The Evolution of Early Hospitals in British Columbia, 1855-1918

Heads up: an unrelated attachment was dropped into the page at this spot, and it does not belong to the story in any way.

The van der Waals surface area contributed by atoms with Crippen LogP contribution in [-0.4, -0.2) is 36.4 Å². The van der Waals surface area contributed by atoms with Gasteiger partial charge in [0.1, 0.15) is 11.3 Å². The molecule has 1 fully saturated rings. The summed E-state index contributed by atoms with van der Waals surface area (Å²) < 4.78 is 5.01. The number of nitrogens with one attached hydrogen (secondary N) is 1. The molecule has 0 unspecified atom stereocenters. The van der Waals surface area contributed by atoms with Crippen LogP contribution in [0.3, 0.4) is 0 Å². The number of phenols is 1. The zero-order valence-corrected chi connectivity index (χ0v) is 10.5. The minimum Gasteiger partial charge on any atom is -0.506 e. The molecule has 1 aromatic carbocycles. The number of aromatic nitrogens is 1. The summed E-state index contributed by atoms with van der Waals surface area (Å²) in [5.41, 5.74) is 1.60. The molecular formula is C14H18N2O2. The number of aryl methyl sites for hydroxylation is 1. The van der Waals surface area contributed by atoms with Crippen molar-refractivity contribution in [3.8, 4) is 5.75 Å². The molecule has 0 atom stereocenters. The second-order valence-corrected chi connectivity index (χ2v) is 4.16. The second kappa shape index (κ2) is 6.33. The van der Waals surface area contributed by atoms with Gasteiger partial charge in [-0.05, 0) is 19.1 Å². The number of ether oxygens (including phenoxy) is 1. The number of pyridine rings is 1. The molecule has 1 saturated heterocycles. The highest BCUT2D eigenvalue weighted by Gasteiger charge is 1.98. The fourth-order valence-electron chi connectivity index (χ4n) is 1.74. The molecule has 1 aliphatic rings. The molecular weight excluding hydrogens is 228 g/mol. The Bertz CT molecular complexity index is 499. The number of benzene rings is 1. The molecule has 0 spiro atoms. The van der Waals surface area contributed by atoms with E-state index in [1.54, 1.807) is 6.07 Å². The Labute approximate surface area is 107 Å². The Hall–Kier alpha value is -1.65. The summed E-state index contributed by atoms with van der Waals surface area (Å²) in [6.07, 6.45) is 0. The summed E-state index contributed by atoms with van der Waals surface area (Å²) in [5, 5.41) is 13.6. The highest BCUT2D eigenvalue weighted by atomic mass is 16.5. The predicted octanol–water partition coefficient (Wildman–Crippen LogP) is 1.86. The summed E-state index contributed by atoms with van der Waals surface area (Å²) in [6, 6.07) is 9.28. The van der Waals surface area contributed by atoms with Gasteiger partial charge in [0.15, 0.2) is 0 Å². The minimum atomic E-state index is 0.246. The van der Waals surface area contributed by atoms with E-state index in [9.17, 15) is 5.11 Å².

Long before the introduction of its provincial hospital insurance plan of 1948, British Columbia was home to a diverse variety of voluntary, private, religious, and charitable hospitals. Historians have long argued that hospitals in Canada at the turn of the twentieth century transitioned from modest Victorian charity hospitals to the more scientific medical facilities we know today. Yet little is known about the diversity of hospitals established during this time. In this article, we aim to explore trends in hospital development in British Columbia from 1855 to 1918. Utilizing British Columbia’s provincial and city directories, hospital records, and photographs we outline the locations and groups responsible for these hospitals. As British Columbia was colonized and industrialized, the number of hospitals grew from five in 1862 to over eighty by the end of the First World War. Government, religious, and benevolent organizations founded many of British Columbia’s first hospitals, intending to serve nearby villages, towns, or working populations. Hospitals were built and financed by several groups and communities, including city and provincial governments, Roman Catholic nursing sisters, Protestant missionaries, Chinese benevolent associations, and Japanese Japanese Fishermen’s Benevolent Association. These early hospitals were far from uniform, and their development was uneven. It has been well argued that hospitals during this time increased in size due to advancements in medical and nursing care, urbanization, and increased demand for medical care. Still, they were also influenced by resource extraction and industrial development in remote locations, by community and race relations, and by nursing sisters and missionaries who utilized hospitals to provide religious charity in areas of need. Financial support from the dominion and the later provincial government was unequal and often only provided to those institutions located in the most economically thriving parts of the province. These trends demonstrate that, in addition to the trajectory of large, urban hospitals, a complex patchwork of often small, community-based hospitals also emerged and has been underrepresented in current hospital historiography.